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Tuesday, 3 June 2003
Page: 15753

Mr BILLSON (3:08 PM) —My question is to the Minister for the Environment and Heritage. Would the minister outline to the House the government's plan to properly protect the Great Barrier Reef for future generations? Would he also advise whether there have been any responses to this plan?

Dr KEMP (Minister for the Environment and Heritage) —I thank the honourable member for Dunkley for his question. In lifting the highly protected areas of the reef from 4.5 per cent of the total area to around 30 per cent, the government's goal is to secure a healthy reef that will be good for tourism, good for fishing, good for the communities, good for Australia and good for Australia's international reputation as a guardian of World Heritage.

Two very major industries rely almost entirely on the health of the reef for their future, and they are the tourism industry and the combination of recreational and commercial fisheries. Tourism is the giant of the reef economy. Including the onshore flow to the tourist industry, it is a $4.3 billion industry. It employs almost 48,000 people. It dwarfs the other major reef industries, the recreational and commercial fisheries. According to the Productivity Commission, the recreational fisheries have a gross value of production of $240 million and it is around $120 million for commercial fisheries. Clearly these industries are almost entirely dependent on the reef remaining healthy. Without a healthy reef, none of these industries can be sustainable. It is crucial for the communities that live adjacent to the reef, from Bundaberg through Gladstone, Mackay, the Whitsundays, Townsville and Cairns, that the reef remain as healthy as possible.

There has been a very positive response to the government's proposal, reflecting the recognition by the communities and industries along the reef that what the government is aiming at is fundamental to their future. The Tourism Task Force Australia, I see, was reported this morning in the Financial Review saying the following:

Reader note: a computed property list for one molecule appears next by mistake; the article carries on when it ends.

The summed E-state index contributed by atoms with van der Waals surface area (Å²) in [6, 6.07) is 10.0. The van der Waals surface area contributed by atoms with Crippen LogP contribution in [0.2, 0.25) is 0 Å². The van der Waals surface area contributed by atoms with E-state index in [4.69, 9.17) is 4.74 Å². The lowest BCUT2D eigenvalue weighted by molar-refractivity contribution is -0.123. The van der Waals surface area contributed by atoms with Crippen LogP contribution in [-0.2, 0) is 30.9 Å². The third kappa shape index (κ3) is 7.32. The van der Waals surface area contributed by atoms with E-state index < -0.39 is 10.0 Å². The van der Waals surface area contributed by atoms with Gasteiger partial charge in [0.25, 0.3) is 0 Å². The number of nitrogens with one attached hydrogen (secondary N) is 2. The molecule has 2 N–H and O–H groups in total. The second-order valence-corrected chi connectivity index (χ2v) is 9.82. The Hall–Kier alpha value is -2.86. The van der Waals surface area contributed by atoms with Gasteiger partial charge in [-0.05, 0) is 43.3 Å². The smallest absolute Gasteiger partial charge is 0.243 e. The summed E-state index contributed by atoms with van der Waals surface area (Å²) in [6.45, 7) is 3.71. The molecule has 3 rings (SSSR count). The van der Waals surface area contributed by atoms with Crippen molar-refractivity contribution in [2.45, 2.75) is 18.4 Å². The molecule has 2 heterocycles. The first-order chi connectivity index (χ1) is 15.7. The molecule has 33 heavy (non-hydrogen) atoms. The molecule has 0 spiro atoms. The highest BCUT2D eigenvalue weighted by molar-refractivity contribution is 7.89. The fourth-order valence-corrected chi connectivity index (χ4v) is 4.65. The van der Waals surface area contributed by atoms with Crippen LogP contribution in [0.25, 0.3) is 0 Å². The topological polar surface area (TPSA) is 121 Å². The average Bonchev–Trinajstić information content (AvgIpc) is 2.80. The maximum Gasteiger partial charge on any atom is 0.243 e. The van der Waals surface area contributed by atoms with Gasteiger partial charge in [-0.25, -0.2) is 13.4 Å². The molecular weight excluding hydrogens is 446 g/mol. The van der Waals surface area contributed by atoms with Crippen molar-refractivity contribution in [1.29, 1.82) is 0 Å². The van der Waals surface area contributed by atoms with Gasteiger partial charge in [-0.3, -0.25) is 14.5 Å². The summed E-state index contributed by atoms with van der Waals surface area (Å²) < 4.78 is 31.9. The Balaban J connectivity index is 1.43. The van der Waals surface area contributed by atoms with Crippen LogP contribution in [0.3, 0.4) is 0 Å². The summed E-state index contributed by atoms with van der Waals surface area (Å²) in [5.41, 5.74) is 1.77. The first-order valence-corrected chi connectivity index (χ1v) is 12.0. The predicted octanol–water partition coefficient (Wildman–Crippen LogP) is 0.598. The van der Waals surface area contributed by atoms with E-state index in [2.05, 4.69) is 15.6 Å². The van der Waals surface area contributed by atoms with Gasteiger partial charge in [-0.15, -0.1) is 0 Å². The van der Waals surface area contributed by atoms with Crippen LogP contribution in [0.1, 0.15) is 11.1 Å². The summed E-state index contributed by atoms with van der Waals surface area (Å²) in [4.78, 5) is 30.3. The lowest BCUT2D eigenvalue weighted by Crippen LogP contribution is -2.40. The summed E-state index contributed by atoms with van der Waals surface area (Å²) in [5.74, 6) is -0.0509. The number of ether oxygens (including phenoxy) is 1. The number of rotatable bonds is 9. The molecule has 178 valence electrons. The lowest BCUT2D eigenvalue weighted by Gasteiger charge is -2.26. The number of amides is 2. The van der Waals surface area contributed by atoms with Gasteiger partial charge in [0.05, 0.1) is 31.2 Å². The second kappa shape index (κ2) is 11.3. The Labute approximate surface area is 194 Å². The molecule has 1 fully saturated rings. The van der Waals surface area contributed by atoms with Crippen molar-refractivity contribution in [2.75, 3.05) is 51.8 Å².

For the overall economy and the health and viability of the Great Barrier Reef we think it is a good thing.

As tourism operator Jason Brown said on ABC News last night:

There's going to be a lot more marine life, which is certainly an increase for tourism.

I must say that I was very pleased to read the comment of David Bateman, Chief Executive Officer of Sunfish, the principal recreational fishers organisation, when he said:

We're extremely happy with the way it's been done. What they've come up with, with the increased yellow zones throughout the marine park, will give our members the space to go fishing, and we consider it very reasonable.

I was also pleased to see that the World Wide Fund for Nature is reported as saying, `We think it's a fantastic step forward.'

The interests of commercial fishers have also been taken into account, and some 95 per cent of the areas currently open to commercial fishing are unaffected by the plan. Even in the relatively short term, we believe that commercial and recreational fishers will benefit from increased numbers of fish and the increased size of fish that result from the protection of healthy populations. I invite everybody interested in the draft proposal to put in submissions over the next nine weeks before the closing date of 4 August.